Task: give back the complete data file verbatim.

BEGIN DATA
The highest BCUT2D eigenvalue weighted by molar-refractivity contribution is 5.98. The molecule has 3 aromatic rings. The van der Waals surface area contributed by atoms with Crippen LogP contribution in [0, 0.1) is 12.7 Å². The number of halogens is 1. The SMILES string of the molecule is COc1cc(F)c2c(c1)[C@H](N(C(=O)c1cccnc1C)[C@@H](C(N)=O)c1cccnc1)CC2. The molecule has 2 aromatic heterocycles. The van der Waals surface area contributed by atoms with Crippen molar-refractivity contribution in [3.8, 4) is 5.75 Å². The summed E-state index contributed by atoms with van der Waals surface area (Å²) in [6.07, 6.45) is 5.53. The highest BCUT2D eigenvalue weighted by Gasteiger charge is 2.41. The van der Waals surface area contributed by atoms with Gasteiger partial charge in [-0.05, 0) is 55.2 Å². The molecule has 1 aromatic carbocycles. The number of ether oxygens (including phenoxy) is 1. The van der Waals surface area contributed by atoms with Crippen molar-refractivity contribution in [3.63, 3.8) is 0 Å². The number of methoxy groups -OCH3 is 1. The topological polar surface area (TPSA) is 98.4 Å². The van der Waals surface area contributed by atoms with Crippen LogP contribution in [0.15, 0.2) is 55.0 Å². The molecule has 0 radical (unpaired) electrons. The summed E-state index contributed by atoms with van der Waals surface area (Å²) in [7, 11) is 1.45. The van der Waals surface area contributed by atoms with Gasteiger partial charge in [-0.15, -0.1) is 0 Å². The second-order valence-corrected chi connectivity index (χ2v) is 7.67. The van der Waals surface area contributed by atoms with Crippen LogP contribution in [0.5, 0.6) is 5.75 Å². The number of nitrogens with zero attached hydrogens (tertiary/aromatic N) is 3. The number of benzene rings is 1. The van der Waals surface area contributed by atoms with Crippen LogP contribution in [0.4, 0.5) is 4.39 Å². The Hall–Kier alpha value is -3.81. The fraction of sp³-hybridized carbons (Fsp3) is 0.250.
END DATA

The highest BCUT2D eigenvalue weighted by molar-refractivity contribution is 5.98. The molecule has 3 aromatic rings. The van der Waals surface area contributed by atoms with Crippen LogP contribution in [0, 0.1) is 12.7 Å². The number of halogens is 1. The SMILES string of the molecule is COc1cc(F)c2c(c1)[C@H](N(C(=O)c1cccnc1C)[C@@H](C(N)=O)c1cccnc1)CC2. The molecule has 2 aromatic heterocycles. The van der Waals surface area contributed by atoms with Crippen molar-refractivity contribution in [3.8, 4) is 5.75 Å². The summed E-state index contributed by atoms with van der Waals surface area (Å²) in [6.07, 6.45) is 5.53. The highest BCUT2D eigenvalue weighted by Gasteiger charge is 2.41. The van der Waals surface area contributed by atoms with Gasteiger partial charge in [-0.05, 0) is 55.2 Å². The molecule has 1 aromatic carbocycles. The number of ether oxygens (including phenoxy) is 1. The van der Waals surface area contributed by atoms with Crippen molar-refractivity contribution in [3.63, 3.8) is 0 Å². The number of methoxy groups -OCH3 is 1. The topological polar surface area (TPSA) is 98.4 Å². The van der Waals surface area contributed by atoms with Crippen LogP contribution in [0.15, 0.2) is 55.0 Å². The molecule has 0 radical (unpaired) electrons. The summed E-state index contributed by atoms with van der Waals surface area (Å²) in [7, 11) is 1.45. The van der Waals surface area contributed by atoms with Gasteiger partial charge in [-0.15, -0.1) is 0 Å². The second-order valence-corrected chi connectivity index (χ2v) is 7.67. The van der Waals surface area contributed by atoms with Crippen LogP contribution in [0.5, 0.6) is 5.75 Å². The number of nitrogens with zero attached hydrogens (tertiary/aromatic N) is 3. The number of benzene rings is 1. The van der Waals surface area contributed by atoms with Crippen LogP contribution in [0.4, 0.5) is 4.39 Å². The Hall–Kier alpha value is -3.81. The fraction of sp³-hybridized carbons (Fsp3) is 0.250.